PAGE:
Monday, July 17, 2006

David Ruggles and Frederick Douglass: Underground Railroad Agent and Passenger

Ruggles was New York’s most visible conductor on the Underground Railroad. He claimed to have helped 400 fugitive slaves during the 1830s. One such escaped slave later became one of the most famous Americans of the 19th century. In his classic autobiography, Frederick Douglass recalled his dire straits just after he fled north to freedom in New York City in late September 1838. Though exhilarated by his newfound freedom, Douglass was terrified of slave catchers. The young fugitive was broke, lonely and spent several nights sleeping amidst empty barrels on the wharves. Fortunately, he met a sailor who took him to the print shop of David Ruggles, who sheltered him and welcomed him to freedom with great celebration. A few days later, Frederick was married to Anna Murray, a free black woman, in Ruggles’ shop in a ceremony led by James W.C. Pennington, a former fugitive turned Presbyterian minister. Immediately after the wedding, Douglass and his new wife traveled to New Bedford, Massachusetts, armed with a letter of recommendation from Ruggles and a $5 bill. In just a few years Douglass became one of America’s most famous abolitionist orators. Today, his autobiography is read by tens of thousands of college students and is considered a classic of American literature.

From Graham Russell Hodges, "Hazards of Anti-Slavery Journalism," 2000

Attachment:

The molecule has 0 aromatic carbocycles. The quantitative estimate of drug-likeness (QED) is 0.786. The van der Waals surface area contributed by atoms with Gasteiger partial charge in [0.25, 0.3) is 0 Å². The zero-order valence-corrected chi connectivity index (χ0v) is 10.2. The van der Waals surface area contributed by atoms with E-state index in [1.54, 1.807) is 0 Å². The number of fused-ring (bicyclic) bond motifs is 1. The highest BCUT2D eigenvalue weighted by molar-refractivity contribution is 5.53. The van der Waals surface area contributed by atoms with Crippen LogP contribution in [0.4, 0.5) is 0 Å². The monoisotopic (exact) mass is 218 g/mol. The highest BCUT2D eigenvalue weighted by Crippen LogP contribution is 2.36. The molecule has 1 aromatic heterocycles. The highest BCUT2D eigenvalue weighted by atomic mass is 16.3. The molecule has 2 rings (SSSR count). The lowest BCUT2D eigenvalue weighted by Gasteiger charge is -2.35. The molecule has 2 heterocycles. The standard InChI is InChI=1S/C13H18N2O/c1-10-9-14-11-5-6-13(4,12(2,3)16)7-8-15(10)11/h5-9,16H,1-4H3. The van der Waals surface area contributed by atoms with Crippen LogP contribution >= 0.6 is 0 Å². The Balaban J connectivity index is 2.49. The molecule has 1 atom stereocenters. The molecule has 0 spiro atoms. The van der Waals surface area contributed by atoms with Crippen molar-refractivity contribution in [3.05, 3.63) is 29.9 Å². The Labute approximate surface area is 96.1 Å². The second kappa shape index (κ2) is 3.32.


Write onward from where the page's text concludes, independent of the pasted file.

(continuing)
What I Saw at the Northampton Association, by Frederick Douglass, 1894

A little over a year before his death on February 20, 1895, Frederick Douglass agreed to reminisce about his visits to early Florence at the Northampton Association of Education and Industry. His remarks appeared in Charles Sheffeld's History of Florence, 1894 as "What I Saw at the Northampton Association." There he recorded his appreciation for Ruggles and his comrades at the Community:

Here, at least, neither my color nor my condition was counted against me. I found here my old friend, David Ruggles, not only black, but blind, and measurably helpless, but a man of sterling sense and worth. He had been caught up in New York City, recsued from destitution, brought here and kindly cared for. I speak of David Ruggles as my old friend. He was such to me only as he had been to others in the same plight. Before he was old and blind he had been a coworker with the venerable Quaker, Isaac T. Hopper, and had assisted me as well as many other fugitive slaves, on the way from slavery to freedom. It was good to see that this man who had zealously assisted others was now receiving assistance from the benevolent men and women of this Community, and if a grateful heart in a recipient of benevelonce is any compensation for such benevolence, the friends of David Ruggles were well compensated. His whole theme to me was gratitude to these noble people. For his blindness he was hydropathically treated in the Community. He himself became well versed in the water cure system, and was subsequently at the head of a water cure establishment at Florence. He acquired such sensitiveness of touch that he could, by feeling the patient, easily locate the disease, and was, therefore, very successful in treating his patients.

Portrait of Frederick Douglass, attributed to Elisha Hammond. Hammond was a member of the Northampton Association. Letters from Dolly Stetson to her husband James, recently published in Letters from an American Utopia, mention Douglass's portrait being painted during his visit in 1845.

Photo credit: National Portrait Gallery, Washington D.C


Post a Comment

<< Home